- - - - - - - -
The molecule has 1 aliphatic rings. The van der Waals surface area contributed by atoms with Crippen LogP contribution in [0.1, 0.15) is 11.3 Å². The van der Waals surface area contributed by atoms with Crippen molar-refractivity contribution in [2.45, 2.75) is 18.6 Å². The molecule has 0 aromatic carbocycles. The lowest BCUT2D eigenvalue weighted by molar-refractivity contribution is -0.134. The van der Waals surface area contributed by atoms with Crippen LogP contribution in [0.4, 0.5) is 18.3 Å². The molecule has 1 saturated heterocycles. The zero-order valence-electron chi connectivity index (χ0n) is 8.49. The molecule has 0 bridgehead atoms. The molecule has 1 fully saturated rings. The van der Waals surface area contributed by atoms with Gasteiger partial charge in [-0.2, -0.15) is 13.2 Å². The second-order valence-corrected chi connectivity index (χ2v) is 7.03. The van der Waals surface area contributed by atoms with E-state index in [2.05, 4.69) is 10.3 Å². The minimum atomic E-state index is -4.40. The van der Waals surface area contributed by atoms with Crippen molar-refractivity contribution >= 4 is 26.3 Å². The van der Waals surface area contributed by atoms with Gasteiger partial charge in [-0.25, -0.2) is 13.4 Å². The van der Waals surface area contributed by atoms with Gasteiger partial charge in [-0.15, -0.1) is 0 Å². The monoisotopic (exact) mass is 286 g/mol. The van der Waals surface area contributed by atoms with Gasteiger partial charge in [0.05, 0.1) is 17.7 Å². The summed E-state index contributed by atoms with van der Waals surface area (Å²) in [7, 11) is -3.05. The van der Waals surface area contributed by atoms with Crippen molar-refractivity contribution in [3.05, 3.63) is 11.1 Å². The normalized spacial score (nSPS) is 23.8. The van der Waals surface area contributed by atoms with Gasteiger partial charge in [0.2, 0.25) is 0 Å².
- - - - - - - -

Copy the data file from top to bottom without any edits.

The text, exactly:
The molecule has 1 aliphatic rings. The van der Waals surface area contributed by atoms with Crippen LogP contribution in [0.1, 0.15) is 11.3 Å². The van der Waals surface area contributed by atoms with Crippen molar-refractivity contribution in [2.45, 2.75) is 18.6 Å². The molecule has 0 aromatic carbocycles. The lowest BCUT2D eigenvalue weighted by molar-refractivity contribution is -0.134. The van der Waals surface area contributed by atoms with Crippen LogP contribution in [0.4, 0.5) is 18.3 Å². The molecule has 1 saturated heterocycles. The zero-order valence-electron chi connectivity index (χ0n) is 8.49. The molecule has 0 bridgehead atoms. The molecule has 1 fully saturated rings. The van der Waals surface area contributed by atoms with Gasteiger partial charge in [-0.2, -0.15) is 13.2 Å². The second-order valence-corrected chi connectivity index (χ2v) is 7.03. The van der Waals surface area contributed by atoms with E-state index in [2.05, 4.69) is 10.3 Å². The minimum atomic E-state index is -4.40. The van der Waals surface area contributed by atoms with Crippen molar-refractivity contribution >= 4 is 26.3 Å². The van der Waals surface area contributed by atoms with Gasteiger partial charge in [-0.25, -0.2) is 13.4 Å². The van der Waals surface area contributed by atoms with Gasteiger partial charge in [-0.15, -0.1) is 0 Å². The monoisotopic (exact) mass is 286 g/mol. The van der Waals surface area contributed by atoms with Gasteiger partial charge in [0.05, 0.1) is 17.7 Å². The summed E-state index contributed by atoms with van der Waals surface area (Å²) in [7, 11) is -3.05. The van der Waals surface area contributed by atoms with Crippen molar-refractivity contribution in [3.05, 3.63) is 11.1 Å². The normalized spacial score (nSPS) is 23.8. The van der Waals surface area contributed by atoms with Gasteiger partial charge in [0.2, 0.25) is 0 Å².